After a "perfect storm" over the past five years, the Jackson County housing market is struggling to its feet and giving sellers reason for optimism.

After a "perfect storm" over the past five years, the Jackson County housing market is struggling to its feet and giving sellers reason for optimism.

Property values are slowly going up as inventories shrink and the market runs out of cheap deals on foreclosed houses, said Colin Mullane of Southern Oregon Multiple Listing Service.

The median price of existing houses that sold over the past three months went up 27.5 percent — to $218,900 — compared with the same period last year.

The reason the median zoomed up from $196,000 a year ago is that distressed properties on the bottom rungs of the market have mostly been sold now, Mullane said.

A year ago, he said, "there were a lot of cheap, crazy deals," and you could pick up a west Medford house for as little as $60,000 — and one in White City in the $90,000 to $100,000 range.

"Those are gone. There was a huge choice last year. There aren't as many foreclosures now," he said. "We've moved through the distressed inventory, and last winter we started seeing consistent demand. Now we're seeing pressure on pricing."

The median is the middle value of the market, Mullane notes, "and when you remove lower-priced homes, the median automatically goes up. It means buyers have to buy in the higher price ranges, which they are able to do because mortgage rates today are 3.25 percent."

Foreclosed properties are down to about 11 percent of the inventory now, compared to 60 percent in January 2012, he says. In addition, higher-end homes are beginning to trickle onto the market and get offers, Mullane adds.

"We're seeing homes in Ashland from $500,000 to $2.2 million. We haven't seen them on the market in a long time. People are putting them back on the market and getting offers. It's going back to a more normalized level."

"What the numbers tell me," says SOMLS President Adam Bogle of Coldwell Banker in Ashland, "is that the market is recovering, and there aren't a lot of houses on the market. Only 27.6 percent of houses are distressed, so that's helping the recovery."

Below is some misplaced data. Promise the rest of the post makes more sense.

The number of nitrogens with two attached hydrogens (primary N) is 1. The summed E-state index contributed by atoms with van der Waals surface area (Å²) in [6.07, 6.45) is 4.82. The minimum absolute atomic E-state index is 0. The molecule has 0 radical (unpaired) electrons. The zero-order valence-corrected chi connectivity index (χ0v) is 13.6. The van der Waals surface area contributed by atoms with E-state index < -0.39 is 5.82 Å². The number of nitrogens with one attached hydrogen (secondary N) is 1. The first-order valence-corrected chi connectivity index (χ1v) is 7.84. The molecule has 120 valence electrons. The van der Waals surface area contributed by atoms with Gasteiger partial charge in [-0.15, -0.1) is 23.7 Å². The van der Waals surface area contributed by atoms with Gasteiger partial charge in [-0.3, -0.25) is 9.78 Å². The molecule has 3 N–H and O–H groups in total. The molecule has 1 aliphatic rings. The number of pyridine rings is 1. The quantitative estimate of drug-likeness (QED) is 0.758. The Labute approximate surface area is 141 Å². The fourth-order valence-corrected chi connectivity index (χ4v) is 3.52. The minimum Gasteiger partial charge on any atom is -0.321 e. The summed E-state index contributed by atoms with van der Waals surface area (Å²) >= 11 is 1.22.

So, is the value of your home going up?

"Probably," says Mullane. "It's mostly because the deals are going away. We now are getting multiple offers on any home that's priced well."

In the past year, normally pricey Ashland has begun showing movement in all price ranges, he says, and the same is happening in most areas of the county.

The hardest range in Ashland for buyers is $200,000 to $300,000, because "sellers are aware the market is recovering and they probably want to wait a couple years. They don't feel the timing is right yet."

Because of the shrinking number of distressed properties, overall sales dropped 15.6 percent in the past three months, with 445 properties changing hands compared with 527 during the same period a year ago, said Mullane.

Houses are selling faster this year in Jackson County, with an average of 62 days on the market compared with 82 days last year.

Normal sales in the past three months accounted for 71.7 percent of transactions, with a median price of $225,000.

Bank-owned properties comprised 11.2 percent of sales, while short sales made up 16.4 percent of the market.

"It's a healthier market than we've had in many years," Mullane said. "It seems the mood is a lot happier. There's more confidence with the housing market and the economy as a whole."

John Darling is a freelance writer living in Ashland. Email him at